Perhaps reading Mencken a bit selectively, but doesn’t everyone?  By the time they bid Mr. Burnstone (oh damn, Westlake watched The Simpsons!) farewell, Bernie would almost be willing to rob him blind for free, if that wasn’t a contradiction in terms.  They meet two guys named Grassmore and Greedley (I couldn’t find those exact names on this database of authors I have access to, but I found Grassmuck and Greedy).  These are the actual two campaign guys Burnstone mistook Meehan and Bernie for.  Having been told the old man’s gone off on one of his rants about mouth-breathers they prudently decide to come back another time.  They mention in passing that nobody in his immediate family can stand to be around him either.

But as they drive back to New York, Meehan has an epiphany–see the problem with this job is that Burnstone is there all the time.  They need him to be gone in order to pull the job without bloodshed (sorely as Bernie is tempted).  How to achieve this?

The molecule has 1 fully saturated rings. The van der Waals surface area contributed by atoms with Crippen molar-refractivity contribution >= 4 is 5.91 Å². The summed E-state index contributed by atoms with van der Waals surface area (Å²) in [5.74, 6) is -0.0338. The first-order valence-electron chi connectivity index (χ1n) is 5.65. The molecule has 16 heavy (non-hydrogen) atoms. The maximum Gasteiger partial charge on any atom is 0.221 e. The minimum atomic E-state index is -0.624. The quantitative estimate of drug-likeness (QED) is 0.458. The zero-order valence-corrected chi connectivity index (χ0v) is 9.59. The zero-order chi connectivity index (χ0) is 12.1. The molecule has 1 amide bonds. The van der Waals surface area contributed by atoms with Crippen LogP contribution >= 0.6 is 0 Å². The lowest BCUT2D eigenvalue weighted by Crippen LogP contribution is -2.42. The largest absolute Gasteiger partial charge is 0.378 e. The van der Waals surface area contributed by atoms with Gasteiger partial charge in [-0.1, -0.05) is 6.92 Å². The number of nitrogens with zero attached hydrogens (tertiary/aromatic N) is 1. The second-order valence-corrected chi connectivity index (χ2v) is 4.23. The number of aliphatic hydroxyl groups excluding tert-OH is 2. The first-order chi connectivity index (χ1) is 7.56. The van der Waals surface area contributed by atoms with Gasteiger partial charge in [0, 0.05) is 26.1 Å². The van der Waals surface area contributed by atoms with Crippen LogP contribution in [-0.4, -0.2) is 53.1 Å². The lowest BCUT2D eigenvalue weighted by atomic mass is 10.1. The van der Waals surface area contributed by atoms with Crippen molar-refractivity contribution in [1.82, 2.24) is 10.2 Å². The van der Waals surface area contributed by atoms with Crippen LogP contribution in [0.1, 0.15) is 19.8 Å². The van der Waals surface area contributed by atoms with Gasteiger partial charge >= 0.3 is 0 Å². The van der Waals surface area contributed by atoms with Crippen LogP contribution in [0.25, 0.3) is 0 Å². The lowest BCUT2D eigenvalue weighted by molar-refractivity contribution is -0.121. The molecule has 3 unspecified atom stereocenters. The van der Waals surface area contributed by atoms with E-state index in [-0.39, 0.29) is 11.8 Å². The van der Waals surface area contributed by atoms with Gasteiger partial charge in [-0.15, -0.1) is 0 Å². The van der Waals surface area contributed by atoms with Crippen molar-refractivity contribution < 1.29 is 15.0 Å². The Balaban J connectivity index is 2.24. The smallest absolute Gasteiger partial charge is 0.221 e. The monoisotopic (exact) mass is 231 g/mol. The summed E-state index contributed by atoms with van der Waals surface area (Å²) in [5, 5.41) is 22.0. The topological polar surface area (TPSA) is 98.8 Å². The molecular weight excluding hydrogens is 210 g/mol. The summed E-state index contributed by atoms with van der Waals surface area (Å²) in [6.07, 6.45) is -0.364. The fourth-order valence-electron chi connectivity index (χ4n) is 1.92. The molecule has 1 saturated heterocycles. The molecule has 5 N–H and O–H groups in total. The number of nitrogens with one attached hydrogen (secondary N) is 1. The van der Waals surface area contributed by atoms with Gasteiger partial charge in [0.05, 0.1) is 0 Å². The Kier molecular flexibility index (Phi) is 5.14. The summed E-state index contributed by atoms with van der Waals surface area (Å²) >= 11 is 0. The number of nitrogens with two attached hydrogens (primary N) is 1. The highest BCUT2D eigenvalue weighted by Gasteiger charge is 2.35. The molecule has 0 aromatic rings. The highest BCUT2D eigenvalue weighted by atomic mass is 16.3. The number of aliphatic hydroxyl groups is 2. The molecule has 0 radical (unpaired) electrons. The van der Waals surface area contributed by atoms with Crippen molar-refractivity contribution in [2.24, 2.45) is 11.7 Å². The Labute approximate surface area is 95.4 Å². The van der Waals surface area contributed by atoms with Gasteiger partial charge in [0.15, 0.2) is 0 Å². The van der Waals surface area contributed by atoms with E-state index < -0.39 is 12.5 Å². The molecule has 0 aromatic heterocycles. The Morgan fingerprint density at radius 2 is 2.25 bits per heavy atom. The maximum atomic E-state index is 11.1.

He had confided to them his feelings of deep frustration that due to tawdry electoral concerns, he was not permitted to get up on a platform behind a podium and speak his mind, such as it is.

They go back, and tell him there’s this event they have planned, for a group called the Friends of the American Revolution (FAR)–a group formed for people who would have been on our side if they’d gotten here before the shooting was over.  Just good solid folks of northern European stock, none of that Ellis Island riff-raff you understand, and they’d love to hear you talk some good solid common sense Americanism to them, Mr. Burnstone.  EX-cellent!  Said event to occur on the day of the heist.  Problem solved, but now they need a limo to pick him up, and a chauffeur, complete with uniform and a cap to tip.